On ANZL – Letter from Cape Town: Selina Tusitala Marsh on coconuts and colonialism

IMG_4295-816x412.jpg
Selina Tusitala Marsh has written an account of her recent visit to Capetown that includes poems and journal prose. It has just been posted on the Academy of New Zealand Literature site.
 

The full here.

A brief extract:

Nearly There

There’s a poem that needs finishing. It began in London and will end in Cape Town. It started on the night of March 14 after a conversation with Prince Philip, the Duke of Edinburgh, at Malborough House. I had been commissioned to write and perform a poem for Queen Elizabeth II, Head of the Commonwealth, for Commonwealth Observance Day on behalf of its 53 member states. After the Westminster gig we were invited back to one of the palaces, where I met the Duke of Edinburgh and had the following exchange:

‘Good evening, Your Highness.’

‘Yes. And what do you do?’

‘I’m a poet.’

‘Yeeess. But what do you dooo?’

‘Oh, I teach postcolonial literature at the University of Auckland in New Zealand.’

Cocking his head and holding my gaze, the Duke replied, ‘Post?

Slight smirk on his face, he then moved on down the line to other greeters.

After sharing this story with some poets, it was suggested that I record the conversation and turn it into an audio poem, capturing as many people with as many different accents saying the word ‘post’. I said I could do one better, that in July I was going to the Association of Commonwealth Language and Literature Studies conference in South Africa. There, I’d have Commonwealth representatives galore to give me their own accented enunciations of ‘post’: ‘POST!’ ‘post –‘, ‘post?’, ‘PoSt’, ‘Post!’, ‘P**T’, and perhaps even ‘!//post’ (if there were any Khoisan speakers around).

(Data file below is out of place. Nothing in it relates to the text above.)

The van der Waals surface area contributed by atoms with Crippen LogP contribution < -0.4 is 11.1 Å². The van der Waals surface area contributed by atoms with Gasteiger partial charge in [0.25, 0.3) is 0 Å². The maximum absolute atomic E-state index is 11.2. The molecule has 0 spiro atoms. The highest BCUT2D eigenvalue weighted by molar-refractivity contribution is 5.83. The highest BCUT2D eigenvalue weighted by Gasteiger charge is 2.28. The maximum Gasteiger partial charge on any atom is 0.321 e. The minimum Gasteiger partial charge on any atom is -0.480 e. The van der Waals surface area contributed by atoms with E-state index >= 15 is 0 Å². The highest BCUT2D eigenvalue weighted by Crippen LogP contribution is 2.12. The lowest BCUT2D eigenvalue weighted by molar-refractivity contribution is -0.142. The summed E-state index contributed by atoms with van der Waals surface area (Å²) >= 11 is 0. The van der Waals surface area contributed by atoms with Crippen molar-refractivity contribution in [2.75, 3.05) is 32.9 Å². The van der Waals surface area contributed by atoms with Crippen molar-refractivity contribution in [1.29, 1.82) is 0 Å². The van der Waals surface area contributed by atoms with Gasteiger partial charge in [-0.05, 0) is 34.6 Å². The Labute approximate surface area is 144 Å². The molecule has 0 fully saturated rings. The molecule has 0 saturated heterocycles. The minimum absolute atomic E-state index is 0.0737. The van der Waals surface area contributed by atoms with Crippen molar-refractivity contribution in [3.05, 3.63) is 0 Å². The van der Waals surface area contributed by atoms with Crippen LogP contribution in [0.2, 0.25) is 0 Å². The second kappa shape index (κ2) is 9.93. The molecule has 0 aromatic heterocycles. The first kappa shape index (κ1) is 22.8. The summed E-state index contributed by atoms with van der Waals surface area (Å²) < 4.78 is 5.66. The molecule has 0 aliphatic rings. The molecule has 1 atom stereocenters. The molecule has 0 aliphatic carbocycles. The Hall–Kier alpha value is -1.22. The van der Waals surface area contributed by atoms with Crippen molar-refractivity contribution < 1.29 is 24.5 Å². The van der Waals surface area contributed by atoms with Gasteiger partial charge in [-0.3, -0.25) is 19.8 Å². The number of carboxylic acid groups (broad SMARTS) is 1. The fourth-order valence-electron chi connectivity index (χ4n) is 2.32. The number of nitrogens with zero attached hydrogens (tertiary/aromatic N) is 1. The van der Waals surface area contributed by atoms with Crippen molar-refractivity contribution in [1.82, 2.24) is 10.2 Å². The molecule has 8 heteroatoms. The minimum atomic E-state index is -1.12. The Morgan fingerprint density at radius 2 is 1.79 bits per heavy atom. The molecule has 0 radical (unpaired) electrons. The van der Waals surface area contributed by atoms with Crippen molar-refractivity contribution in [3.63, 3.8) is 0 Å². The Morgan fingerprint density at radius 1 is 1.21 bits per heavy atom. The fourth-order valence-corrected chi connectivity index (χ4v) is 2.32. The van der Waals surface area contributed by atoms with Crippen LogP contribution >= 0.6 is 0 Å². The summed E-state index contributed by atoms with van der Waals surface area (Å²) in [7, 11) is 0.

So, I’m off to Cape Town to finish a poem, write some poetry, and give my conference paper on an experiment where I apply avante garde poetry techniques (a mixture of Found Poetry, Erasure Poetry and Open Field Composition) by blacking out Albert Wendt’s classic 1977 novel Pouliuli (which happens to mean ‘black’, ‘void’ and refers to a metaphysical darkness). I’m also running a poetry workshop with Glen Arendse, a Boesman Mouthbow musician (the hunting bow is also a traditional instrument of the San Boesman – yes, think The Gods Must Be Crazy, then think again).

Leave a Reply

Please log in using one of these methods to post your comment:

WordPress.com Logo

You are commenting using your WordPress.com account. Log Out / Change )

Twitter picture

You are commenting using your Twitter account. Log Out / Change )

Facebook photo

You are commenting using your Facebook account. Log Out / Change )

Google+ photo

You are commenting using your Google+ account. Log Out / Change )

Connecting to %s